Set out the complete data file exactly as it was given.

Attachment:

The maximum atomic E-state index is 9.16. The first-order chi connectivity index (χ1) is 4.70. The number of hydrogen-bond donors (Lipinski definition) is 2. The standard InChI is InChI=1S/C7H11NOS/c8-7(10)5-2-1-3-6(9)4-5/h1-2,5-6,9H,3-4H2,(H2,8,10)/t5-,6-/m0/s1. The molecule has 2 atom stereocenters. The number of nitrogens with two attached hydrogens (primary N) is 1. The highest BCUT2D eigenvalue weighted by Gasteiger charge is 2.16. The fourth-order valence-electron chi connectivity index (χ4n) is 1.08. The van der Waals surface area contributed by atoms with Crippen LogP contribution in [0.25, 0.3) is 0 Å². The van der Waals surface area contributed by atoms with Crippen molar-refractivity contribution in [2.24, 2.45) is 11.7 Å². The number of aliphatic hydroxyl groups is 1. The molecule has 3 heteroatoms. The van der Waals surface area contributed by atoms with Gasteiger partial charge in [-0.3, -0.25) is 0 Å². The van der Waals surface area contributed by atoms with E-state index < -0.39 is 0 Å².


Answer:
The maximum atomic E-state index is 9.16. The first-order chi connectivity index (χ1) is 4.70. The number of hydrogen-bond donors (Lipinski definition) is 2. The standard InChI is InChI=1S/C7H11NOS/c8-7(10)5-2-1-3-6(9)4-5/h1-2,5-6,9H,3-4H2,(H2,8,10)/t5-,6-/m0/s1. The molecule has 2 atom stereocenters. The number of nitrogens with two attached hydrogens (primary N) is 1. The highest BCUT2D eigenvalue weighted by Gasteiger charge is 2.16. The fourth-order valence-electron chi connectivity index (χ4n) is 1.08. The van der Waals surface area contributed by atoms with Crippen LogP contribution in [0.25, 0.3) is 0 Å². The van der Waals surface area contributed by atoms with Crippen molar-refractivity contribution in [2.24, 2.45) is 11.7 Å². The number of aliphatic hydroxyl groups is 1. The molecule has 3 heteroatoms. The van der Waals surface area contributed by atoms with Gasteiger partial charge in [-0.3, -0.25) is 0 Å². The van der Waals surface area contributed by atoms with E-state index < -0.39 is 0 Å².